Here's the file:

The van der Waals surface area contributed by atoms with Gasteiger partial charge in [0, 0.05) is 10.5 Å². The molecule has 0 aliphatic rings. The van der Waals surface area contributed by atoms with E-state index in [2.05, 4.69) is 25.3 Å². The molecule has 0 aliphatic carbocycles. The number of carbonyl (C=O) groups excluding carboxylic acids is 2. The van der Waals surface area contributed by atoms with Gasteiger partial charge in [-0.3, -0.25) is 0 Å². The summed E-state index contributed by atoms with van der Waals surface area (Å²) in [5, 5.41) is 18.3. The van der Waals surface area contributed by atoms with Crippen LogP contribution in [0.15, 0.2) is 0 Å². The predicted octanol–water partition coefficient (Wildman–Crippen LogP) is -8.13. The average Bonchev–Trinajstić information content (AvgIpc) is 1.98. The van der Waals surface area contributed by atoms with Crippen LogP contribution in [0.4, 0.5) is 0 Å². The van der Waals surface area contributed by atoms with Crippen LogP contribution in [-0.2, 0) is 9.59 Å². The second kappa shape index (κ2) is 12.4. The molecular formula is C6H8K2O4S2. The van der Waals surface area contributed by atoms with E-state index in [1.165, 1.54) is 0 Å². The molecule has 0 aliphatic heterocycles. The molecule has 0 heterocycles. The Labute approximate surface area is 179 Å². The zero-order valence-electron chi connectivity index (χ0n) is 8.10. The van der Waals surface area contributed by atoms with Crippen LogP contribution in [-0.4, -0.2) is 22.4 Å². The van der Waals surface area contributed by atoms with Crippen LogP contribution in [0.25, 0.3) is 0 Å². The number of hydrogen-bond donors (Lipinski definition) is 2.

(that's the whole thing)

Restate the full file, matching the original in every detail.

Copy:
The van der Waals surface area contributed by atoms with Gasteiger partial charge in [0, 0.05) is 10.5 Å². The molecule has 0 aliphatic rings. The van der Waals surface area contributed by atoms with E-state index in [2.05, 4.69) is 25.3 Å². The molecule has 0 aliphatic carbocycles. The number of carbonyl (C=O) groups excluding carboxylic acids is 2. The van der Waals surface area contributed by atoms with Gasteiger partial charge in [-0.3, -0.25) is 0 Å². The summed E-state index contributed by atoms with van der Waals surface area (Å²) in [5, 5.41) is 18.3. The van der Waals surface area contributed by atoms with Crippen LogP contribution in [0.15, 0.2) is 0 Å². The predicted octanol–water partition coefficient (Wildman–Crippen LogP) is -8.13. The average Bonchev–Trinajstić information content (AvgIpc) is 1.98. The van der Waals surface area contributed by atoms with Crippen LogP contribution in [0.4, 0.5) is 0 Å². The van der Waals surface area contributed by atoms with Crippen LogP contribution in [-0.2, 0) is 9.59 Å². The second kappa shape index (κ2) is 12.4. The molecular formula is C6H8K2O4S2. The van der Waals surface area contributed by atoms with E-state index in [1.165, 1.54) is 0 Å². The molecule has 0 aliphatic heterocycles. The molecule has 0 heterocycles. The Labute approximate surface area is 179 Å². The zero-order valence-electron chi connectivity index (χ0n) is 8.10. The van der Waals surface area contributed by atoms with Crippen LogP contribution in [-0.4, -0.2) is 22.4 Å². The van der Waals surface area contributed by atoms with Crippen LogP contribution in [0.25, 0.3) is 0 Å². The number of hydrogen-bond donors (Lipinski definition) is 2.